In the former Czechoslovakia, 1950s, police captain Hakl investigates a jewelery robbery. An opened safe deposit leads to a known burglar. What seems an easy case soon starts to tangle. ... See full summary »
A nurse and her surgeon-lover are part of a resistance movement in 1940s Czechoslovakia. When they are discovered, her lover flees and she must find a place to hide. A patient whose life ... See full summary »
Ally McBeal and Billy Thomas were going steady throughout their childhoods. Ally even followed Billy to Harvard law school despite having no interest in law. But when Billy chose to pursue ... See full summary »
A gripping documentary about the courage and determination of a young English stockbroker who saved the lives of 669 children. Between March 13 and August 2, 1939, Nicholas Winton organized... See full summary »
Somerset, 1958. Eva enters adulthood with good humor, keeping house for her absent-minded father, letting her younger sister Janie in on the secrets of growing up, working at a furniture ... See full summary »
In this movie, TV sets are full of life. If a person is in TV (e.g. because it was filmed on the street) it has a double that's right in the TV set. This double needs energy from the true ... See full summary »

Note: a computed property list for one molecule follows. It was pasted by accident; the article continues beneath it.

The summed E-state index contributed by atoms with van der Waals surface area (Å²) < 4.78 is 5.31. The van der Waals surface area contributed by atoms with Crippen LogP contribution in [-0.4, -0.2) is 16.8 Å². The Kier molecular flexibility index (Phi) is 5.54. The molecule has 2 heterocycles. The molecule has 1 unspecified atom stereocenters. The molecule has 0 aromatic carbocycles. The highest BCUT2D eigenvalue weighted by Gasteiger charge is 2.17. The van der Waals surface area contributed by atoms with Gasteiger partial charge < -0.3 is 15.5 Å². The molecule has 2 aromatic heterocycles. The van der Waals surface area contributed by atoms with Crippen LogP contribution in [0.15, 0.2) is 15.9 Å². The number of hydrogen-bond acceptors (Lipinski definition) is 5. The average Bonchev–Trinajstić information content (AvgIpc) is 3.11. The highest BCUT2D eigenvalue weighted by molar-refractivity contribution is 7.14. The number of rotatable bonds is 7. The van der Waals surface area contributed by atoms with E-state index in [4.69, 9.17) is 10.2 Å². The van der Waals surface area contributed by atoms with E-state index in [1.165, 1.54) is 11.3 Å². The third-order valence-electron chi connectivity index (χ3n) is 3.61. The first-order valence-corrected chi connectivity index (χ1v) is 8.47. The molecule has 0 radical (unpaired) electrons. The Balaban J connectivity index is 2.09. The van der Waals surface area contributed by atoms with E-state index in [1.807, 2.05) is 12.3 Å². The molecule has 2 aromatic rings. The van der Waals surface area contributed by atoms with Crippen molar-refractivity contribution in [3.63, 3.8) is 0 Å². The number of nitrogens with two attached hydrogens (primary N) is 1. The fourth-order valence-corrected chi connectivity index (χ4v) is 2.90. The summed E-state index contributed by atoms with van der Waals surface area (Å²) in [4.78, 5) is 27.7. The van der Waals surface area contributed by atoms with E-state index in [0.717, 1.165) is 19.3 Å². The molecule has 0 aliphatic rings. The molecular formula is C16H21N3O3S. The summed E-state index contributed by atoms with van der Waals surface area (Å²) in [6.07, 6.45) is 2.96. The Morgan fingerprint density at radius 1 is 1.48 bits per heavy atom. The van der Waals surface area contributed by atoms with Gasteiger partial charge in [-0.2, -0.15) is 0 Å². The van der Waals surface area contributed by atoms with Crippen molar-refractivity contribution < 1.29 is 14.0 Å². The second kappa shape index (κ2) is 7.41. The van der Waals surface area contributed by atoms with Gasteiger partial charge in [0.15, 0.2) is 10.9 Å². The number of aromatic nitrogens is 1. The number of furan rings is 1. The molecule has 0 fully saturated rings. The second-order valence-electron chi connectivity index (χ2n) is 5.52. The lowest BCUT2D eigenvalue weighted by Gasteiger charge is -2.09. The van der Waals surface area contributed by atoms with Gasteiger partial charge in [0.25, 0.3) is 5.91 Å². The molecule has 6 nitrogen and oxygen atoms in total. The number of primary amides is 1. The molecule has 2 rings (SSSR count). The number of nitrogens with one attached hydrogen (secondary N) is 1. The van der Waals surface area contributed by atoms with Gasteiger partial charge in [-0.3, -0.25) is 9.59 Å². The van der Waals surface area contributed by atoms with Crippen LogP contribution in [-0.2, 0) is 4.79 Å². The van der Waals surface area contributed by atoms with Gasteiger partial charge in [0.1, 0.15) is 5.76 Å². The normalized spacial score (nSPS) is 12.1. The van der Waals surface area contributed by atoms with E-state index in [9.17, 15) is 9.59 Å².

In 1897, in a castle near the town of Werewolfville in the Carpithians, a slightly deranged Professor Orfanik experiments with his new inventions which include, even at this early date, television and a film camera.
Robert works for a travel agency and helps to arrange scenes from the everyday lives of "ordinary" Czech families as an attraction for Japanese tourists. He also works as a kind of ... See full summary »
This film tells the story of the family of one of the children saved from the Nazis by Nicholas Winton, a young Englishman. It tells the story simply, without embellishment. The focus of the story is the boy's warm large family, and their failure to escape while it was possible to do so. Despite the superficial similarity of the theme to "Schindler's List", this film is in a sense the direct opposite--instead describing the unbelievable but true acts of an incredible man (Oskar Schindler), it tells the story of very ordinary people, some of whom act decently and humanly, and others don't. It is unreasonable to ask why weren't there more Oskar Schindlers; one inevitably wonders why weren't there more Nicholas Wintons.
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